Proposed systems

2009 Plan
In 2009, ARMA identified a number of feasible tollway projects in Bexar County.  An initial "Starter System" of about 20 miles along US 281 and Loop 1604 was originally identified with additional segments of Loop 1604 subsequently added.  Several other possible toll projects had also been investigated by TxDOT but were subsequently determined to be infeasible.  The map below shows the proposed tollway locations in San Antonio in that 2009 plan.

Proposed 2009 tollway locations map


  • US 281 North from Loop 1604 to the Comal County line
  • Loop 1604 northern arc from Military Dr. West to I-10 East and its interchanges with SH 151, I-10 West, US 281 North, I-35 North, and I-10 East


  • I-35 from Loop 410 South to the Comal County line
  • SH 151 from Loop 1604 to SH 211
  • I-10 West from Loop 1604 to Boerne
  • I-10 East from Loop 410 to SH 130 in Seguin
  • Kelly Parkway and its interchanges with I-35 South and Loop 410

(These sections had previously been considered for tolling but were subsequently determined to be infeasible.)

  • SH 16 (Bandera Rd.) from Loop 410 to Loop 1604
  • Wurzbach Parkway from Starcrest Dr. to Blanco Rd.
  • Interchange at Wurzbach Parkway and US 281
  • Southern half of US 281/Loop 1604 interchange
    (funded instead as a toll-free project using federal economic stimulus funds)

2014 Plan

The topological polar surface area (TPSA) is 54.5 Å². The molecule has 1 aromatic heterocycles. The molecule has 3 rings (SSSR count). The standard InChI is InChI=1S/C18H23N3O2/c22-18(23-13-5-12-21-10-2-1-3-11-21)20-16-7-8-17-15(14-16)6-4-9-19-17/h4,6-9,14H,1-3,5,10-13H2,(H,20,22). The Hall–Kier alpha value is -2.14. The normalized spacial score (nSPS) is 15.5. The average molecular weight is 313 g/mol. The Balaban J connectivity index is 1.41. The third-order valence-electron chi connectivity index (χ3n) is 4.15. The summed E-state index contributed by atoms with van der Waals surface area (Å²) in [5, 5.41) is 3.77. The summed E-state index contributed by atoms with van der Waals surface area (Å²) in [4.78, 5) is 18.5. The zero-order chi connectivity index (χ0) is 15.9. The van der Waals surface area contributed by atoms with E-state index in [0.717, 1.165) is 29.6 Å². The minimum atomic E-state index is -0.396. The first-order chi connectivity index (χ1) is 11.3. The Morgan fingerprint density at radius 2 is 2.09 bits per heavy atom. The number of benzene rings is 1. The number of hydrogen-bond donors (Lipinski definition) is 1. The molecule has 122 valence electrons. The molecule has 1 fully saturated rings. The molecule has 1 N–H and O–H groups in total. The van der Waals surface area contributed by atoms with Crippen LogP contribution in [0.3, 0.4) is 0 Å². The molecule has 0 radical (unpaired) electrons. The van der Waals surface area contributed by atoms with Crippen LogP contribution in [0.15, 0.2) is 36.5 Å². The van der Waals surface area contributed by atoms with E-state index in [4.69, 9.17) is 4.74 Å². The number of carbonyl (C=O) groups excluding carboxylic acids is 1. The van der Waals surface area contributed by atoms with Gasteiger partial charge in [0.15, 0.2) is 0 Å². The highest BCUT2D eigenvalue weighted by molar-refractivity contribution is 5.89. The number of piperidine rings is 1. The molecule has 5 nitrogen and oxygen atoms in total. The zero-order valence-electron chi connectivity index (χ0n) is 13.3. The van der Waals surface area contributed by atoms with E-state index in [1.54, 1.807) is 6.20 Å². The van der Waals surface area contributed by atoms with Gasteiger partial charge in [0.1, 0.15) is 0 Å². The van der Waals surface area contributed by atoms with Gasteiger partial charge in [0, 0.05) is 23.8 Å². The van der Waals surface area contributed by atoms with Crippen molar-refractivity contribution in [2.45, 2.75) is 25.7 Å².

In the years between 2009 and 2014, ARMA and TxDOT continued studies on the various corridors and made revisions to their list of possible toll projects.  In December 2014, the MPO incorporated the latest proposals into their plans as shown on the map below.

Proposed 2014 tollway locations map


  • US 281 North from Loop 1604 to the Comal County line
  • Loop 1604 northern arc from US 90 West to I-10 East including tolled ramps at I-10 West, I-35 North, and I-10 East
  • I-10 East from Loop 410 to SH 130 in Seguin
  • I-35 from downtown to FM 1103 (the managed lanes along this section would mostly be double-decked)
  • I-10 West from Loop 1604 to Boerne (this would be built in two phases with the first phase from Loop 1604 to Leon Springs)


  • SH 151 from Loop 410 to Loop 1604
  • I-37 from SE Military to Fair Ave.

(These sections were dropped from consideration for tolling.)

  • Kelly Parkway
  • SH 151 outside of Loop 1604
  • I-35 from US 281 to Loop 410 South
  • Loop 410 between I-35 North and I-10 East
  • Tolled ramps to US 281 north of Loop 1604

Current status

Since the 2014 plan, funding has been secured to build the US 281 North and I-10 West segments without tolls.  Both will include HOV lanes.

It is likely the SH 151 and I-10 East segments will also be dropped and funded as conventional expansions.

The Loop 1604 (Bandera to I-35) and I-35 expansions are still proposed as toll projects due to their enormous cost.

Cibolo Parkway
In 2015, the Cibolo city council instructed city staff to investigate options to extend FM 1103 south to FM 78 and I-10 and a blue-ribbon citizens committee was formed to study the matter.  In 2016, that committee recommended the project go forward as a tollway.  This is a standalone project not included in the regional tollway plans.  More information on this project is here.

Tolls & toll collection